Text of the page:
Luckily for viewers, grim recession trends inspire good TV
The best new comedy of the season, "Bored to Death" on HBO, pivots on a fresh start. Jason Schwartzman plays Jonathan, a Brooklyn writer-stoner who, after his girlfriend leaves him, decides to advertise as a private eye on Craigslist.
"The Good Wife," a CBS series inspired by the Eliot Spitzer scandal, may turn out to be the best new drama, and it too is focused on a second act. Julianna Margulies is a Silda-esque spouse who has to forge a new identity after a sex and corruption scandal drives her husband (Chris Noth) from elected office.
Misfortune and renewal are themes that vein almost all of the new fall series, from the ABC comedy "Cougar Town," which stars Courteney Cox as a newly divorced mom dating younger men, to "Trauma," an NBC medical drama about paramedics, most of whom are returning to first-response work after surviving the worst rescue disaster in San Francisco history.
The nation is on a grimmer track, and the fall season echoes that mood shift. Luckily, bad news seems to inspire good television; this is one of the better fall seasons, particularly for comedy, in years. But while almost all of these new shows reflect the economy, they do so indirectly.
Change, mostly unsought, is everywhere, but it's not imposed by a recession that has cost millions of Americans their homes and jobs and plunged the nation into unfathomable debt. The global economic slump is not a catalyst for all these transformations; it's closer to background noise.
Put it this way: Jules, Cox's character on "Cougar Town" is a successful real estate agent in Florida, a top breeding ground of the subprime mortgage fiasco. On the show Jules is desperate to find a hunk, not a home buyer.
The disconnect is a little odd, but it's not denial so much as deflection. Television has a tendency to absorb feelings faster than it assimilates facts. Some events are too momentous - and depressing - to address head-on in a sitcom or a drama. Instead writers filter them through more familiar, reassuring scenarios from the past.
The invasion of Iraq began in 2003, but it took almost two years for producers and writers to work up full scripts about the war. The first dramatic series about combat troops in Iraq, Steven Bochco's "Over There," was shown on FX in 2005, and it was skillfully made. It was hard, however, to be entertained by a war that was still being fought, and few people watched. Even now, viewers seem to prefer shows that allude to the war without dwelling on the horrors of combat, such as "NCIS" and "Army Wives."
The same has been true of the recession. Villains styled on Bernard L. Madoff popped up on shows like "Law & Order" and "Flashpoint" last season, and Lehman Brothers investment bankers were mocked on "30 Rock," but the newest series steer away from plot lines and references that are too uncomfortably close to the headlines.
Hardship that is too topical is too hard to take.
The most overt sign of the economy can be found on late-night television. Jay Leno's show at 10 speaks to a new frugality at NBC: Leno has boasted that five episodes of "The Jay Leno Show" cost the same as one episode of the CBS hit drama "CSI: Miami." In this economy, cost cutting is as valuable to shareholders as high ratings.
Life is not going on as usual however. A few shows posit cataclysmic forces of change, like "V," a series on ABC about aliens who invade the planet by posing as friendly visitors. Mostly personal lives fall apart and careers implode, but not because of a stock market plunge.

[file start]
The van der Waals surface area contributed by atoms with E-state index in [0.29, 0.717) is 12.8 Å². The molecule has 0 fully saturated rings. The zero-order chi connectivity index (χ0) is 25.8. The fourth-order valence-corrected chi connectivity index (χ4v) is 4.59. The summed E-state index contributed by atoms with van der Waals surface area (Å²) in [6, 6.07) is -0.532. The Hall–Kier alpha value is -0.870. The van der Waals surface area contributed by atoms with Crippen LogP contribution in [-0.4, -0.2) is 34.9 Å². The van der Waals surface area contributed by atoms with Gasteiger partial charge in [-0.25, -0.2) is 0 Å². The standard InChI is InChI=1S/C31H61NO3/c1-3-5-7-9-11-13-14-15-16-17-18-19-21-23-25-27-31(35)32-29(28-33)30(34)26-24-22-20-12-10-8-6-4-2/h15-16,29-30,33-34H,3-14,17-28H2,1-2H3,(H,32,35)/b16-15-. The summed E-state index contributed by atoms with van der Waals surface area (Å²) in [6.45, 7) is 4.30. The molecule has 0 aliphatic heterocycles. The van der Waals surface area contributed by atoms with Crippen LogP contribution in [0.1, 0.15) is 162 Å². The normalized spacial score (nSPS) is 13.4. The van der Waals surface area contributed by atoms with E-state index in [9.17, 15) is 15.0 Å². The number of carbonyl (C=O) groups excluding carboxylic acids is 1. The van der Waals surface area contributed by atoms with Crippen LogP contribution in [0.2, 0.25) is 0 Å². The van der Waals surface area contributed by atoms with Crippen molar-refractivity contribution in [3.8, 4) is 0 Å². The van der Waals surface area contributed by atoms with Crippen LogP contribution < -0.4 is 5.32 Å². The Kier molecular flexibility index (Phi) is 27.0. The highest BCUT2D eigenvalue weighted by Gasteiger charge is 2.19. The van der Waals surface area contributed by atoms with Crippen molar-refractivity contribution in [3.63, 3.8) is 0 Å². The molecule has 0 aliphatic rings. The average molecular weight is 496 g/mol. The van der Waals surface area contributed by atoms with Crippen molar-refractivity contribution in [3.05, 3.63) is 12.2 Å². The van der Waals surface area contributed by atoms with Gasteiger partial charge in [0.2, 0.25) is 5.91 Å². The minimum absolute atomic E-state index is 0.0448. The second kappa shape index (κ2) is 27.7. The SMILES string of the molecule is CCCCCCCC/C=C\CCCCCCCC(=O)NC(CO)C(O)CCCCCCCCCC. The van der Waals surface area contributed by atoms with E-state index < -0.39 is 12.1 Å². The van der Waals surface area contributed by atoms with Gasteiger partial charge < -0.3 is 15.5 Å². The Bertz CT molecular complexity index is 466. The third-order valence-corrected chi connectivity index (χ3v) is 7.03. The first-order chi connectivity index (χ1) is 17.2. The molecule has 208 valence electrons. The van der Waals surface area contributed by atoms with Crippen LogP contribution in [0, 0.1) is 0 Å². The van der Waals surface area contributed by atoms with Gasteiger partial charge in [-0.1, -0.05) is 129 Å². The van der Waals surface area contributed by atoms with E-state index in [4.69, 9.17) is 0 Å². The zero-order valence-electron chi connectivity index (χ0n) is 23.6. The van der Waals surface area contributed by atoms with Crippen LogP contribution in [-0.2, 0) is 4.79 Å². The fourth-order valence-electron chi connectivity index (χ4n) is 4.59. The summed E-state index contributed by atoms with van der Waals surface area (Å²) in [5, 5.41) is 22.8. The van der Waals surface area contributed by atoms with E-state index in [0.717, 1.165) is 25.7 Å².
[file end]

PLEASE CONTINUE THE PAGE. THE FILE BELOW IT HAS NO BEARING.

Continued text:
Joel McHale plays Jeff, a fast-talking lawyer on "Community" on NBC, who enrolls in a community college. It's a very funny show, one of the bright spots of the season, and, perhaps not coincidentally, Jeff has to reboot his career not because his practice went belly up, but because the state bar discovered he does not have a legitimate college degree.
The exceptions are few. "Hung," the HBO series that began this summer, is daring, and not just with sexual content: The story of a male prostitute uses the collapsed economy of Detroit as a backdrop.
Newer shows on broadcast networks are less explicit. Patricia Heaton plays Frankie, a Midwestern wife and mother on an ABC sitcom, "The Middle," who works at her town's last surviving car dealership. The state of the auto industry is acknowledged, glancingly. Frankie takes a potential customer on a test drive and brightly asks, "Did I tell you about our recession deals?"
References to that kind of reality are fleeting and light.
Even the lighter sitcoms have a gloomy undertone. "Brothers," on Fox, stars the former NFL player Michael Strahan as Michael, a former NFL player who goes home to his family in Texas. Michael's brother, Chill (Daryl Mitchell), is in a wheelchair, paralyzed in a car accident, and their father, Coach (Carl Weathers), is showing early signs of memory loss associated with Alzheimer's.
"I worry about you," the mother, played by CCH Pounder, says to Michael. "There's some hard times out there in the world."
She is right to worry, because both brothers are having financial difficulties, but they are not tied to the recession. Chill's restaurant isn't doing well because it lacks pizazz, not because people in their part of Texas have stopped eating out. And though the show's creator said the plight of Strahan's character was informed by the Madoff scandal, in the pilot the NFL star doesn't lose his money in a multibillion dollar Ponzi scheme. He loses it the old fashioned way: because his manager embezzled his money.
Hard times have brought forth a remarkably good season. It's a recession that dare not speak its name, but comes with a silver lining nonetheless.